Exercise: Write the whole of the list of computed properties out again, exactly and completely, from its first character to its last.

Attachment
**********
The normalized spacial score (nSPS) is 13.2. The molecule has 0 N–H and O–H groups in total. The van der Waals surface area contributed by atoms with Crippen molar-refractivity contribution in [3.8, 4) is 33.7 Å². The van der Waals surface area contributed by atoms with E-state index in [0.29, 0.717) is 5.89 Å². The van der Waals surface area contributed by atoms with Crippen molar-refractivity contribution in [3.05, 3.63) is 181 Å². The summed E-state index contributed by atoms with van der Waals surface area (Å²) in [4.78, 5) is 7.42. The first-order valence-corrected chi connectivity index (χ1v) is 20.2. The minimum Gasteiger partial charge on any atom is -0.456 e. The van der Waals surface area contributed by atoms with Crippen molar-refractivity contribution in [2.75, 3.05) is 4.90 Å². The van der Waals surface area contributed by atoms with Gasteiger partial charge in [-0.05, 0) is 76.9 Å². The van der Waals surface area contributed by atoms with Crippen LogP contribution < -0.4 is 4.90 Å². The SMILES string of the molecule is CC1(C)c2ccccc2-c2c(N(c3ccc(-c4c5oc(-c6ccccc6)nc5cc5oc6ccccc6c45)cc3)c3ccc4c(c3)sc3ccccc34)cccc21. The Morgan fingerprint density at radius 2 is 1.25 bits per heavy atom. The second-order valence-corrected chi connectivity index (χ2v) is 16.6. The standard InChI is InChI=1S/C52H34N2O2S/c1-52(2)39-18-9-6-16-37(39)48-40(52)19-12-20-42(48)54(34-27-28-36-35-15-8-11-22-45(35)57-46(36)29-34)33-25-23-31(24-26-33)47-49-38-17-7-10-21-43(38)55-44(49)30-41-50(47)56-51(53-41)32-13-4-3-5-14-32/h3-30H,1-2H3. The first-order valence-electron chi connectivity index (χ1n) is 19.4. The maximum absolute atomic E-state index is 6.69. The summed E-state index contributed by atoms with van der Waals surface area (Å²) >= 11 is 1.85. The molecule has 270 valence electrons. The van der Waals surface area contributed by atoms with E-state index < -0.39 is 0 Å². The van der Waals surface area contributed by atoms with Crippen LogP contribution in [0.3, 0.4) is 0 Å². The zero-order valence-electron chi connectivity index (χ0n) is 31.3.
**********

The normalized spacial score (nSPS) is 13.2. The molecule has 0 N–H and O–H groups in total. The van der Waals surface area contributed by atoms with Crippen molar-refractivity contribution in [3.8, 4) is 33.7 Å². The van der Waals surface area contributed by atoms with E-state index in [0.29, 0.717) is 5.89 Å². The van der Waals surface area contributed by atoms with Crippen molar-refractivity contribution in [3.05, 3.63) is 181 Å². The summed E-state index contributed by atoms with van der Waals surface area (Å²) in [4.78, 5) is 7.42. The first-order valence-corrected chi connectivity index (χ1v) is 20.2. The minimum Gasteiger partial charge on any atom is -0.456 e. The van der Waals surface area contributed by atoms with Crippen molar-refractivity contribution in [2.75, 3.05) is 4.90 Å². The van der Waals surface area contributed by atoms with Gasteiger partial charge in [-0.05, 0) is 76.9 Å². The van der Waals surface area contributed by atoms with Crippen LogP contribution < -0.4 is 4.90 Å². The SMILES string of the molecule is CC1(C)c2ccccc2-c2c(N(c3ccc(-c4c5oc(-c6ccccc6)nc5cc5oc6ccccc6c45)cc3)c3ccc4c(c3)sc3ccccc34)cccc21. The Morgan fingerprint density at radius 2 is 1.25 bits per heavy atom. The second-order valence-corrected chi connectivity index (χ2v) is 16.6. The standard InChI is InChI=1S/C52H34N2O2S/c1-52(2)39-18-9-6-16-37(39)48-40(52)19-12-20-42(48)54(34-27-28-36-35-15-8-11-22-45(35)57-46(36)29-34)33-25-23-31(24-26-33)47-49-38-17-7-10-21-43(38)55-44(49)30-41-50(47)56-51(53-41)32-13-4-3-5-14-32/h3-30H,1-2H3. The first-order valence-electron chi connectivity index (χ1n) is 19.4. The maximum absolute atomic E-state index is 6.69. The summed E-state index contributed by atoms with van der Waals surface area (Å²) >= 11 is 1.85. The molecule has 270 valence electrons. The van der Waals surface area contributed by atoms with E-state index < -0.39 is 0 Å². The van der Waals surface area contributed by atoms with Crippen LogP contribution in [0.3, 0.4) is 0 Å². The zero-order valence-electron chi connectivity index (χ0n) is 31.3.